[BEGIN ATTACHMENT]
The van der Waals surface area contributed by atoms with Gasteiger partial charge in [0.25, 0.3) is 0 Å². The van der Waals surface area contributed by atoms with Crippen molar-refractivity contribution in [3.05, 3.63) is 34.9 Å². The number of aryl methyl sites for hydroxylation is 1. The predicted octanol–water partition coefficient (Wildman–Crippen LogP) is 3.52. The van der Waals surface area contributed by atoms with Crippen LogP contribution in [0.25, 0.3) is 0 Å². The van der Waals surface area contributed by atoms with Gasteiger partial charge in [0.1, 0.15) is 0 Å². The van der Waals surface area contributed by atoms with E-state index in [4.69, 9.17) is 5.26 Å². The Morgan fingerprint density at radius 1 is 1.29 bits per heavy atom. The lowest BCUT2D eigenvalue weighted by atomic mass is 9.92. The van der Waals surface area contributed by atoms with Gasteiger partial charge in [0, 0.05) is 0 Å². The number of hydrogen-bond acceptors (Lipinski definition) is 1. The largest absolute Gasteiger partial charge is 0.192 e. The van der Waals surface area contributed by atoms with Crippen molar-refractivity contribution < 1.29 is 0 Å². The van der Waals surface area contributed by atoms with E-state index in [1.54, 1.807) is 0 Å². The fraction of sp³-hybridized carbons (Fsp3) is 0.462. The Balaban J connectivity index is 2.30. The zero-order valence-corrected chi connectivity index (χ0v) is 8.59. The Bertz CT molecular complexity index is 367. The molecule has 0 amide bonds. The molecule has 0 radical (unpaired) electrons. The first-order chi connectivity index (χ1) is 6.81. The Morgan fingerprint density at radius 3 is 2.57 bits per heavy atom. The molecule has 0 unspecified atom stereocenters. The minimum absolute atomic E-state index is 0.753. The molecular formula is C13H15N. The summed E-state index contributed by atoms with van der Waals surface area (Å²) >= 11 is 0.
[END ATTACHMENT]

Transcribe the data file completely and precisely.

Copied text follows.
The van der Waals surface area contributed by atoms with Gasteiger partial charge in [0.25, 0.3) is 0 Å². The van der Waals surface area contributed by atoms with Crippen molar-refractivity contribution in [3.05, 3.63) is 34.9 Å². The number of aryl methyl sites for hydroxylation is 1. The predicted octanol–water partition coefficient (Wildman–Crippen LogP) is 3.52. The van der Waals surface area contributed by atoms with Crippen LogP contribution in [0.25, 0.3) is 0 Å². The van der Waals surface area contributed by atoms with Gasteiger partial charge in [0.1, 0.15) is 0 Å². The van der Waals surface area contributed by atoms with E-state index in [4.69, 9.17) is 5.26 Å². The Morgan fingerprint density at radius 1 is 1.29 bits per heavy atom. The lowest BCUT2D eigenvalue weighted by atomic mass is 9.92. The van der Waals surface area contributed by atoms with Gasteiger partial charge in [0, 0.05) is 0 Å². The number of hydrogen-bond acceptors (Lipinski definition) is 1. The largest absolute Gasteiger partial charge is 0.192 e. The van der Waals surface area contributed by atoms with Crippen molar-refractivity contribution < 1.29 is 0 Å². The van der Waals surface area contributed by atoms with E-state index in [1.54, 1.807) is 0 Å². The fraction of sp³-hybridized carbons (Fsp3) is 0.462. The Balaban J connectivity index is 2.30. The zero-order valence-corrected chi connectivity index (χ0v) is 8.59. The Bertz CT molecular complexity index is 367. The molecule has 0 amide bonds. The molecule has 0 radical (unpaired) electrons. The first-order chi connectivity index (χ1) is 6.81. The Morgan fingerprint density at radius 3 is 2.57 bits per heavy atom. The molecule has 0 unspecified atom stereocenters. The minimum absolute atomic E-state index is 0.753. The molecular formula is C13H15N. The summed E-state index contributed by atoms with van der Waals surface area (Å²) >= 11 is 0.